Canyons School District proposes bond to rebuild schools that are no longer safe

SALT LAKE COUNTY, Utah -- Canyons School District say the time has come to finally fix some failing schools.

The district says the schools are no longer good—or even safe—places to learn, and a $283 million bond is needed to rebuild, repair and renovate.

For instance, at age 55, Hillcrest High School is starting to show its age. The building cannot withstand an earthquake. The school’s heating and cooling system is failing, and the ceilings have so many holes that rain and even bats can get inside.

“When we walk through the school you will see it was not built for a 21st Century education,” said Jeff Haney, Canyons School District spokesperson. “Often there is only one or two plug outlets, electrical outlets, per classroom.”

The school has several entrances, making it difficult to track who is inside. Many of the walls are curved so school officials can’t see around the corner to find out if a child is in trouble or if an intruder is on the way.

“Safety is a priority at the Canyons School District, so when we build schools we want to make sure what is in the line of sight,” added Haney.

The proposed bond would rebuild seven schools—including Hillcrest and Brighton High Schools—and expand or upgrade 26 other schools.

“We would never buy a home in the condition like this school, so why would we expect our kids to go to school here five days a week,” said Jade Teran, Friends of Canyon School District, an organization that supports the bond.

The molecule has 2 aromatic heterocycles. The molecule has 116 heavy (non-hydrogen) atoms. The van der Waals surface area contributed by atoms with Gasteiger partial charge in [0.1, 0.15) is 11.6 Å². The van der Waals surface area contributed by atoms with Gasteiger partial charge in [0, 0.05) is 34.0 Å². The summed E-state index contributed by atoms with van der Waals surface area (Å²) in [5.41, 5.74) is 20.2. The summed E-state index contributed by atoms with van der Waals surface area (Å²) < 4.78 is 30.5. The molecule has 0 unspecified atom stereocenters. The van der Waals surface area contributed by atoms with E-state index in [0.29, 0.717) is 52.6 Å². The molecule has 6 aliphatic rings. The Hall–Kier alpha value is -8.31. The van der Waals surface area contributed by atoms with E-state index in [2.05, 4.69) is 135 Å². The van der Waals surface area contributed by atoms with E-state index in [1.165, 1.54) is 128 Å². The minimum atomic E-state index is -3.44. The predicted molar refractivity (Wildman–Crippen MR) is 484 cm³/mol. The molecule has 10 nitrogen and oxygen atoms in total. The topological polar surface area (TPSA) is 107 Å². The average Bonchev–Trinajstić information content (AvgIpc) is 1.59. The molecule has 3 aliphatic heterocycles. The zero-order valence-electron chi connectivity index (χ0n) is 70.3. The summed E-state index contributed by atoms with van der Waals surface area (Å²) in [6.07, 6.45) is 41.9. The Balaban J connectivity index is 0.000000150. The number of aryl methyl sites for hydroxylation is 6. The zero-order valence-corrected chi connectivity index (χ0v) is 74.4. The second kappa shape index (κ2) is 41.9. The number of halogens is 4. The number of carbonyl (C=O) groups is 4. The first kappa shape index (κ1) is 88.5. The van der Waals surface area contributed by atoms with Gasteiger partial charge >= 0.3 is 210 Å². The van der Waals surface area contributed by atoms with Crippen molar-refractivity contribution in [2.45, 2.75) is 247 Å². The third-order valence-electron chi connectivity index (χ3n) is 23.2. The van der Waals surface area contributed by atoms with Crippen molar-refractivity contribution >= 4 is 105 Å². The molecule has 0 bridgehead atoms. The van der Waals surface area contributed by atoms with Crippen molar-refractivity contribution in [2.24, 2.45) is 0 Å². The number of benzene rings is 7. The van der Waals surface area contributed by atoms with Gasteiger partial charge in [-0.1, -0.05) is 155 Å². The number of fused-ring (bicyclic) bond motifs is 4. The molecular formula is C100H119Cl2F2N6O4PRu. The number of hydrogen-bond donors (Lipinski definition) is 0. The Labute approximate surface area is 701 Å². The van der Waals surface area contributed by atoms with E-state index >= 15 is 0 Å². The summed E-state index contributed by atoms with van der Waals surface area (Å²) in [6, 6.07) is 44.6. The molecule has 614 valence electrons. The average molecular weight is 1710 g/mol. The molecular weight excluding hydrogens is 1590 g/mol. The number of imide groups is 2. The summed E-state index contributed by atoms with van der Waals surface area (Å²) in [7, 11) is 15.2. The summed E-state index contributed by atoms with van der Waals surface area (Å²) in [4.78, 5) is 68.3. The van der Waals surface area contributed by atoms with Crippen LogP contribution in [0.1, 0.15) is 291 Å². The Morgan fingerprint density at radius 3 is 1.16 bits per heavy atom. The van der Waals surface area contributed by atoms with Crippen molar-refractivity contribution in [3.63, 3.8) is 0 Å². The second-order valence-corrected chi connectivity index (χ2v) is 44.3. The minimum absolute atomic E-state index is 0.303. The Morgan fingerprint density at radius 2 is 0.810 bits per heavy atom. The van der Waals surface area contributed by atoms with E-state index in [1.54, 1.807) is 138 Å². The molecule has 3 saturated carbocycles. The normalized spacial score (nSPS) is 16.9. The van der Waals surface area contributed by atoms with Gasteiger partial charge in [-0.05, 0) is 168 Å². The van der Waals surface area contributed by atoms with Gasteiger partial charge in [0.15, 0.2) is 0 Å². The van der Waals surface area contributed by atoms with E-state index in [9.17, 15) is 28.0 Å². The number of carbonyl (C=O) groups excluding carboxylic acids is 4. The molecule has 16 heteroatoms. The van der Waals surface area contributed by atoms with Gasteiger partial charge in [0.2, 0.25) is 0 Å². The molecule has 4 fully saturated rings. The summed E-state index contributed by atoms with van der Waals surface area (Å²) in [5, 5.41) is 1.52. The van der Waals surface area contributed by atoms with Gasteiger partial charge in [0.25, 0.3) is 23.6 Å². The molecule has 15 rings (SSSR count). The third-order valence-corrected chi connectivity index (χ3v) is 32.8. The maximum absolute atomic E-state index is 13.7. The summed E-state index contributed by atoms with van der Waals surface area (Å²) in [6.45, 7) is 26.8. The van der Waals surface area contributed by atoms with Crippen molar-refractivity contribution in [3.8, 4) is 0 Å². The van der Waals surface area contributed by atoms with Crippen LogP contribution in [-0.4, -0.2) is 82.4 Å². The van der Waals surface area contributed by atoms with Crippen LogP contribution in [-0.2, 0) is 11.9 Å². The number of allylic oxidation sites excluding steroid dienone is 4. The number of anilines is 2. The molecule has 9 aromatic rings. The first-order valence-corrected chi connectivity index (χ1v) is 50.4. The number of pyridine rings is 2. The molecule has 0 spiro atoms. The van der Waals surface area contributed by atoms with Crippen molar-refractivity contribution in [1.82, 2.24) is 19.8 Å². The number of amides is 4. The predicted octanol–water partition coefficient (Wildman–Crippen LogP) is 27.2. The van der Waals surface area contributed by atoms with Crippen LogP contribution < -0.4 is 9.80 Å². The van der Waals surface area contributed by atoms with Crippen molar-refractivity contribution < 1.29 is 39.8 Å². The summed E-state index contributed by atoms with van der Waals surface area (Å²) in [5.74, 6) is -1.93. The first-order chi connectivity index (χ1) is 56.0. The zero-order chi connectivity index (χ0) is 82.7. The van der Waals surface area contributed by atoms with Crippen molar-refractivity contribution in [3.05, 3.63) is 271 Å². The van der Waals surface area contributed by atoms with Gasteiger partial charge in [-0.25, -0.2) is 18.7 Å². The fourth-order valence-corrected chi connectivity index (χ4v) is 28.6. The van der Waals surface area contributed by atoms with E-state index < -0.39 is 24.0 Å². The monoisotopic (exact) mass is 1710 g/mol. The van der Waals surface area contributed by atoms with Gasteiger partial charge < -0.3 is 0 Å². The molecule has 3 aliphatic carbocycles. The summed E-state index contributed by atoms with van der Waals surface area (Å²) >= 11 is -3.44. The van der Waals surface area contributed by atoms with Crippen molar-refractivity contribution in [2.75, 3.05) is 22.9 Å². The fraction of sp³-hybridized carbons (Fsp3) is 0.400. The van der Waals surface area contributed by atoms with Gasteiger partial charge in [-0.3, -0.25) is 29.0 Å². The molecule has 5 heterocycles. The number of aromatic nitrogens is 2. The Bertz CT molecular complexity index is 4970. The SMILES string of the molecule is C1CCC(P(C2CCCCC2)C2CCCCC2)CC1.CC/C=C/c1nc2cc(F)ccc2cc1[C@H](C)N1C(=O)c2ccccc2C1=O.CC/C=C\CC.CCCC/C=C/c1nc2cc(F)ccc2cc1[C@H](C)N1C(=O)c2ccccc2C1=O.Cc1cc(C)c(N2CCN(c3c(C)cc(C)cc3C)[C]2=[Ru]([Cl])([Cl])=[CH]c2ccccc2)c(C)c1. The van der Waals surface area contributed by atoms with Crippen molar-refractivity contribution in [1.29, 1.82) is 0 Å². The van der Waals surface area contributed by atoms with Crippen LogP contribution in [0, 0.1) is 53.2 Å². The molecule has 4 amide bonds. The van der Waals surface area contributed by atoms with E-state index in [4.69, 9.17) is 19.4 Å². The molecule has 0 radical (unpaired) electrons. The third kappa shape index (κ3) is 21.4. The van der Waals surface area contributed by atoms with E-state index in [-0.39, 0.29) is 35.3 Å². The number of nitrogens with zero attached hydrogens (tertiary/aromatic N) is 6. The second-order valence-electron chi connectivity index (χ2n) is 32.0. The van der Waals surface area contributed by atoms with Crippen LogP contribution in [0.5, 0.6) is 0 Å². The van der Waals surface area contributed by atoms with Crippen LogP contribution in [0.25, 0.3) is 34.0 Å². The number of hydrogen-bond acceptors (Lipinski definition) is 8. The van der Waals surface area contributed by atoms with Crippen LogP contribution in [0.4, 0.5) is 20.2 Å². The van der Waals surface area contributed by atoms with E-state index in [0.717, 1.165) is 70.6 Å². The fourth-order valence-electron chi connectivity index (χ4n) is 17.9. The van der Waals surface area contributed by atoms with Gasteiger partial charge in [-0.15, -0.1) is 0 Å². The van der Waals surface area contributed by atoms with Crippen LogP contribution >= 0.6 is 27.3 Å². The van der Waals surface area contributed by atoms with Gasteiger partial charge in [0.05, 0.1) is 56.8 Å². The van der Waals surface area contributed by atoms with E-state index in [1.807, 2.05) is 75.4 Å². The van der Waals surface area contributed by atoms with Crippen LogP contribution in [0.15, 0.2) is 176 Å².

The new schools would be similar to Corner Canyon High School, which was built in 2013. The school was designed to incorporate technology and has the latest safety features.

Corner Canyon students say the new school is a big improvement over the older school they used to attend.

“Here everything is a lot more technical, so we have a lots of laptops and Chrome notebooks so we can learn a lot and the technology is really helpful, ” said Payton Urich, a Corner Canyon Senior.

“There’s a lot we can do at a new school,” added classmate Kara Damjanovich. “The colors are really bright and there are lots of windows and the old school was really dark and it was really hard to do anything there.”

Kara’s mother likes that the new school has video camera and said she finally feels like her daughter is safe at school.

“It’s a lot safer,” said Jeannie Damjanovich. “The newer schools have windows everywhere. You walk in and there are eyes everywhere you go.”

More information about the bond proposal can be found online here.